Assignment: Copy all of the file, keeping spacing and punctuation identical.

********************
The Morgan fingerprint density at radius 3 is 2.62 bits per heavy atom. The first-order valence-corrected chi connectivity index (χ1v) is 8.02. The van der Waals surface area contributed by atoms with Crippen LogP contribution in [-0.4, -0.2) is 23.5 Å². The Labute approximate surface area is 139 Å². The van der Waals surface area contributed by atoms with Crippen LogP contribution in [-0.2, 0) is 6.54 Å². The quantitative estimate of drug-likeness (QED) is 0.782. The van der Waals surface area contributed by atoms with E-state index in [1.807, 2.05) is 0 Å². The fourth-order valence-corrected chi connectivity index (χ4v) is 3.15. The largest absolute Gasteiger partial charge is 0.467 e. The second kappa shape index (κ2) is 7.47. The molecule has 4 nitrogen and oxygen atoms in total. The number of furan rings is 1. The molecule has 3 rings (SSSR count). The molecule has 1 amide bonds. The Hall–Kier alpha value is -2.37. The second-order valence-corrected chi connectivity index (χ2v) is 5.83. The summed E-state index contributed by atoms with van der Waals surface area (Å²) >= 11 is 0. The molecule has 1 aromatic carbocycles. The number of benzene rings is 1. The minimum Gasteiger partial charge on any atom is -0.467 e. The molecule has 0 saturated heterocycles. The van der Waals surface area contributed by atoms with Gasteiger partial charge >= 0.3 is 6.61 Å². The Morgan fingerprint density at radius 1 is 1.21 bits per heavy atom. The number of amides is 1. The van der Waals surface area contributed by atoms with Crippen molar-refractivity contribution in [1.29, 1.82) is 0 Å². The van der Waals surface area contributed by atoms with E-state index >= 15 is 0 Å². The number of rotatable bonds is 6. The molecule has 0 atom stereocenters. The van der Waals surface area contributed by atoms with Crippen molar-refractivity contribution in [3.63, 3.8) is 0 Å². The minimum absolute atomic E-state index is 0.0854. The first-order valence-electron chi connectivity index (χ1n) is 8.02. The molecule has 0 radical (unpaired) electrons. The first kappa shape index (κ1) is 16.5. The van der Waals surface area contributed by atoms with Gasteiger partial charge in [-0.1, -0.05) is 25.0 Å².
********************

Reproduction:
The Morgan fingerprint density at radius 3 is 2.62 bits per heavy atom. The first-order valence-corrected chi connectivity index (χ1v) is 8.02. The van der Waals surface area contributed by atoms with Crippen LogP contribution in [-0.4, -0.2) is 23.5 Å². The Labute approximate surface area is 139 Å². The van der Waals surface area contributed by atoms with Crippen LogP contribution in [-0.2, 0) is 6.54 Å². The quantitative estimate of drug-likeness (QED) is 0.782. The van der Waals surface area contributed by atoms with E-state index in [1.807, 2.05) is 0 Å². The fourth-order valence-corrected chi connectivity index (χ4v) is 3.15. The largest absolute Gasteiger partial charge is 0.467 e. The second kappa shape index (κ2) is 7.47. The molecule has 4 nitrogen and oxygen atoms in total. The number of furan rings is 1. The molecule has 3 rings (SSSR count). The molecule has 1 amide bonds. The Hall–Kier alpha value is -2.37. The second-order valence-corrected chi connectivity index (χ2v) is 5.83. The summed E-state index contributed by atoms with van der Waals surface area (Å²) >= 11 is 0. The molecule has 1 aromatic carbocycles. The number of benzene rings is 1. The minimum Gasteiger partial charge on any atom is -0.467 e. The molecule has 0 saturated heterocycles. The van der Waals surface area contributed by atoms with Gasteiger partial charge >= 0.3 is 6.61 Å². The Morgan fingerprint density at radius 1 is 1.21 bits per heavy atom. The number of amides is 1. The van der Waals surface area contributed by atoms with Crippen molar-refractivity contribution in [1.29, 1.82) is 0 Å². The van der Waals surface area contributed by atoms with E-state index >= 15 is 0 Å². The number of rotatable bonds is 6. The molecule has 0 atom stereocenters. The van der Waals surface area contributed by atoms with Crippen molar-refractivity contribution in [3.63, 3.8) is 0 Å². The minimum absolute atomic E-state index is 0.0854. The first-order valence-electron chi connectivity index (χ1n) is 8.02. The molecule has 0 radical (unpaired) electrons. The first kappa shape index (κ1) is 16.5. The van der Waals surface area contributed by atoms with Gasteiger partial charge in [-0.1, -0.05) is 25.0 Å².